2000s >> 2006 >> no-1223-july-2006


Scientific proofs

Dear Editors

As both a scientist and a socialist, I was dismayed to read two statements in the May Socialist Standard which appear to reflect an anti-science or anti-academia bias. The first statement, found in the Pathfinders column, is that “science itself is unable to prove anything very much at all, whether it is a theory of gravity, evolution, or climate change”. While this is ‘technically’ true, it is more than a little disingenuous, and may lead readers to believe that the Socialist Party rejects science as a tool for understanding nature and the human condition.

Science works by proposing theories, which are tested to see if they account for the available data, and then modified if they do not. Because new data is always being discovered, scientific theories are never proved with absolute certainty in the sense of a mathematical or logical proof, but rather in the sense of a legal proof – “beyond a reasonable doubt”. The overwhelming evidence in support of the theory of evolution is such that no biologist disputes its ability to account for the fossil record and origin of species; in this informal sense the theory can rightly be said to be “proven”.

Socialists should therefore not reject calls for scientific proof of our social and economic theories; rather, we should meet them by providing supporting evidence, or by modifying our theories when presented with contradictory evidence.

The second passage with which I take issue appears in Voice from the Back, where some professors are ridiculed for speculating on some matter of Christian mythology instead of speaking out against world hunger.
I’d like to know what evidence the author of this piece has that these professors are not socialists and are unsympathetic to the problem of world hunger. And is it his belief that the study of ancient history and literature has no redeeming value, and that it will be abandoned in socialism? Or merely that any activity not directly related to bringing about socialism should be held up to condemnation and ridicule?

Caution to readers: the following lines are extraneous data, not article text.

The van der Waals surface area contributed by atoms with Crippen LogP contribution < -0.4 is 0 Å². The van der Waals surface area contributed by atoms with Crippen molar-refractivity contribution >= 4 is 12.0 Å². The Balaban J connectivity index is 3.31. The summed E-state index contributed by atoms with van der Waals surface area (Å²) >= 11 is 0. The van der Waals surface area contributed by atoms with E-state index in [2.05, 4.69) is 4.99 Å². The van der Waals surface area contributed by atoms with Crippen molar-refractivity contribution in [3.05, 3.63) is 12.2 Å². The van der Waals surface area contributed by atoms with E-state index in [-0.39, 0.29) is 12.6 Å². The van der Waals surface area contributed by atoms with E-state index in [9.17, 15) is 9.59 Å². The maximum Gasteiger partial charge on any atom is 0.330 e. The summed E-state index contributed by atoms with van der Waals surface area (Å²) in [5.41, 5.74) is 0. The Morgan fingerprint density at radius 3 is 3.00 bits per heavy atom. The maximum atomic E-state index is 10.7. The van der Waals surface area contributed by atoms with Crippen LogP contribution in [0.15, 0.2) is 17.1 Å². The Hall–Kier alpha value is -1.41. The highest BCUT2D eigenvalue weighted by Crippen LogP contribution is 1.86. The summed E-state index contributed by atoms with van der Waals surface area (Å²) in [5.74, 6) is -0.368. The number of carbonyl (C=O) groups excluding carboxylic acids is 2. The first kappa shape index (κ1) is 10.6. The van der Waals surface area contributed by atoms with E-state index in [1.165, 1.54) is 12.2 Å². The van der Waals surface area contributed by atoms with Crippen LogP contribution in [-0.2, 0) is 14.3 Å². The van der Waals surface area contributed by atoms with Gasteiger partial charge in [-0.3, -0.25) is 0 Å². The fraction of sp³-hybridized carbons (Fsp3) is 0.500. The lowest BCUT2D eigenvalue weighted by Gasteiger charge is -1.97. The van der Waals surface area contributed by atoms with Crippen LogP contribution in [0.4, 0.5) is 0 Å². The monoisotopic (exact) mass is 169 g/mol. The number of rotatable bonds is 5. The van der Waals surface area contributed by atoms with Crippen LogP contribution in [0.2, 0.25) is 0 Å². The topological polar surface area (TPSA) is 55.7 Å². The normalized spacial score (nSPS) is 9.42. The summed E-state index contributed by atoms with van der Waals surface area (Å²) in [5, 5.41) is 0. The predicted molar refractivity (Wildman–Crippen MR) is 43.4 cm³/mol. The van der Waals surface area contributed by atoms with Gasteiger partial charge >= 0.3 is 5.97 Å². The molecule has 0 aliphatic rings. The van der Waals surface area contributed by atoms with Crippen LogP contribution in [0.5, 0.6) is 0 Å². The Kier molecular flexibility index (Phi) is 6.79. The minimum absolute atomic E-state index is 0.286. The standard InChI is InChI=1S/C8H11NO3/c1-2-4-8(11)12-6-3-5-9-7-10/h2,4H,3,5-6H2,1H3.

Perhaps the author may be able to devote every waking hour of his life to socialist propagandizing, but most of the rest of us need to set aside at least some of our time for employment, hobbies, relaxation, and yes, even inconsequential philosophical debates.


Another view of Freud

Dear Editors

I’d like to comment on the article “Freud and Marx: do they mix?” (May Socialist Standard) and put forward some of my own thoughts on the subject. In order to appreciate Freud you really need to approach him with the right mind-set. That mind-set, in my opinion, is an ability to understand where he’s “coming from”, together with a willingness to appreciate his insights without necessarily buying into his ideas wholesale.

This second point was explained by J.A.C. Brown in his book Freud and the Post- Freudians:
“It is convenient to regard the total body of Freudian thought as falling into roughly three categories: its basic
psychological concepts; the theories based on clinical observations and described in terms of this conceptual scheme; and the essentially philosophical conclusions on such subjects as the nature of society and civilization, war and religion, which Freud drew from his own thought and experience.

Whether or not such a division is logically justifiable it is undoubtedly empirically useful in any consideration of his influence on scientific thought; for many would accept his general approach to psychological problems who would not be uncritical of his theories, and others would accept both without taking very seriously his metaphysical conclusions.”

Freud’s outstanding fault was overgeneralisation. But even this criticism of him has to be qualified because you have to judge each of his points individually. Making sweeping statements about someone who made so many different individual points over so many years is it itself an overgeneralisation. Many people have claimed that Freud’s ideas are untestable. This isn’t necessarily true. Seymour Fisher and Roger P. Greenberg have made a concerted effort to test Freud’s ideas against a wide range of scientific evidence. Their findings are compiled in
their two books The Scientific Credibility of Freud’s Theories and Therapy and Freud Scientifically Reappraised.

The following paragraph, which appears in their first book, gives you an idea of their general approach:
“Overall, the best argument we can muster for scientifically testing Freud’s models is the fact that many competent people have already tried their hand at it and discovered new, interesting things. It should be added that their fairly precise quantitative observations are making it possible to speak in terms of the degree to which Freud’s ideas are valid or not valid, rather than simply Freud, at least in terms of his theoretical conclusions, had a somewhat pessimistic view of human nature, and in this sense saw things differently from socialists.